July/August 2000


I hate the Richter scale. It feels almost sacrilegious, but I have to say it. Even more, I wish that the public had never heard of it. I am sick of trying to explain logarithms to the reporter who never understood logarithms in middle school and understands them even less today. I dread the phone call from the next middle-school teacher who does understand logarithms and is determined to use the Richter scale to "make logarithms come alive for her students", a teacher who will undoubtedly argue with me when I tell her a magnitude 6 has about 32 times the energy of a magnitude 5. Even when the lay public is not involved, the Richter scale offends me. My scientific soul despises something so arbitrary and empirical. I want meaning; I want connection to a physical reality. I want units.

Many years ago, Hugo Benioff proposed describing earthquake size with energy. It never took hold in part because we could never agree just how much energy is released. I have hoped that seismic moment could deliver us from The Scale. It has everything a scientist could love, a physical reality that connects field geology to geodesy to seismology. Just tell them the moment and we won't have to explain that this earthquake is really much larger than that other earthquake, even though M 7 does not seem that much more than M 5. But deliverance has not come. We seismologists all cling to The Scale even though calculating seismic moments is now routine. The first thing we do with a seismic moment is use it to calculate a moment magnitude, and we are back where we started, without units, saying, "Well, actually the energy goes up as the square root of 1,000 ...." What is this power that The Scale holds over us?

I think it is the power of ten. With our fingers in front us, we have a visceral understanding of a number less than ten, but not more. Look how hurricane categories, the UV index, and the Beaufort scale for wind have picked up the same simple approach. Richter understood early on what other fields are now realizing--the public wants numbers that can be counted on our hands. Richter's original approach used only whole units, or occasionally half units, of magnitude. This made magnitude seem more like the UV index and less of a scientific concept. If we can't get rid of magnitude, maybe we could at least give up the decimals.

While The Scale panders to this desire for simplicity, it does a disservice to earthquake education. The public does relate magnitude to the fingers on our hands and thus does not comprehend the true differences in the sizes of earthquakes. Explanations of logarithms and energy radiation just confirm the prejudices that scientists are incomprehensible nerds. We are leaving the public to make decisions about their safety without the recognition of the much greater destructiveness of a great earthquake on the San Andreas compared to a moderate event such as Northridge. Our explanations are so confusing that many give up on listening to us and believe what they want. Rumors continue, such as the one common in 1994 that the Northridge earthquake was really a magnitude 8 but we lowered the number (6.7 isn't that far from 8, is it?) so the victims would not get a rebate off their taxes.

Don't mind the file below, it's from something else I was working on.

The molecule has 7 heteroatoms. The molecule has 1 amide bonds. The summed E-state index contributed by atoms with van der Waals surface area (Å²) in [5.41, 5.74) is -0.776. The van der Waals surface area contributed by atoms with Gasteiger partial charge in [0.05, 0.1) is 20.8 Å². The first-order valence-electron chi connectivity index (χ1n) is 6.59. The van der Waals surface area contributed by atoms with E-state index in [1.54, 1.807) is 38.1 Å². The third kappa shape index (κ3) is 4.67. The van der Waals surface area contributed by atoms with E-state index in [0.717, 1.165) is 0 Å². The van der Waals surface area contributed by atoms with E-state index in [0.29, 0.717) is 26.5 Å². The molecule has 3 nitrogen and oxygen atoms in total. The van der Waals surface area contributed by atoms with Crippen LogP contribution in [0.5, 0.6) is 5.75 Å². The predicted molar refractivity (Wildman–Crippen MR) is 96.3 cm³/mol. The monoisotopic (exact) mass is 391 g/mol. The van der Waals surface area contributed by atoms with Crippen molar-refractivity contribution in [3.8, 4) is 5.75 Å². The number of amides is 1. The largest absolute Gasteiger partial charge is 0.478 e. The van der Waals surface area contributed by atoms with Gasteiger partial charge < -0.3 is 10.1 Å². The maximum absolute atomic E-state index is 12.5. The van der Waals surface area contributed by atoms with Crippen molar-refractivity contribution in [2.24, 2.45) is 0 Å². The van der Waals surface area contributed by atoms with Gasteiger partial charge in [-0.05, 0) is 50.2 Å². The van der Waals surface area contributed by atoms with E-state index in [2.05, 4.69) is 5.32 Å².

I believe these problems will continue and the public will not understand the nature of earthquakes as long as we use magnitude as our primary description of earthquake size. It is not going to be easy to change the habits of decades, but we need to start. The USGS has recently developed a policy that moment magnitude is the preferred value whenever it is available. I advocate taking this policy to its logical conclusion and making moment itself the preferred expression of earthquake size.

As a first step, when asked what magnitude means, we should describe it is an arbitrary number scaled from the moment. If forced, we can add that it scales with the logarithm of the moment to the 1.5 power, which should convince most people to drop the subject. But this won't be enough. Before we have any chance of convincing people to give up The Scale, we have to make seismic moment more user-friendly. Trying to explain "one point two times ten to the twenty-six dyne-centimeters" in a sound bite is enough to get most seismologists running back to a two-handed magnitude. We need a unit a little closer to the ordinary human experience. So I propose we describe seismic moment with the Aki, in honor of the recently retired inventor of the seismic moment, Prof. Keiiti Aki.

I would define the Aki to be equal to 1021 dynes-cm (or 1014 N-m for the SI police). The smallest earthquakes routinely recorded by most networks (M 2.0), would be about 0.01 Akis, a barely damaging earthquake (M 5) would be 400 Akis, Northridge would be 120,000 Akis, and the great Chilean earthquake would be two hundred billion Akis. Essentially every earthquake we would ever talk about would involve a range of numbers similar to our monetary system. From a penny for our thoughts to a 1980's United States federal deficit, these are numbers that may not fit on our hands but are ones we can live with.

With the Aki in hand, we can discuss earthquakes and earthquake hazard with a nonseismologist without the phrases "scales with the logarithm of the ground velocity" or "increases by the square root of 1,000" ever having to be said. We can forget MW = (log M0)/1.5 - 10.7 (or should it be MW = [log M0 - 16.1] /1.5?). We can put units on our graphs, just like other scientists. We can tell a reporter that the second earthquake was 2,000 Akis while the first was 2 Akis and not need to explain that makes it a thousand times larger. We can communicate.

Lucy Jones
U.S. Geological Survey
Pasadena, California

To send a letter to the editor regarding this opinion or to write your own opinion, contact Editor John Ebel by email or telephone him at (617) 552-8300.

Posted: 3 August 2000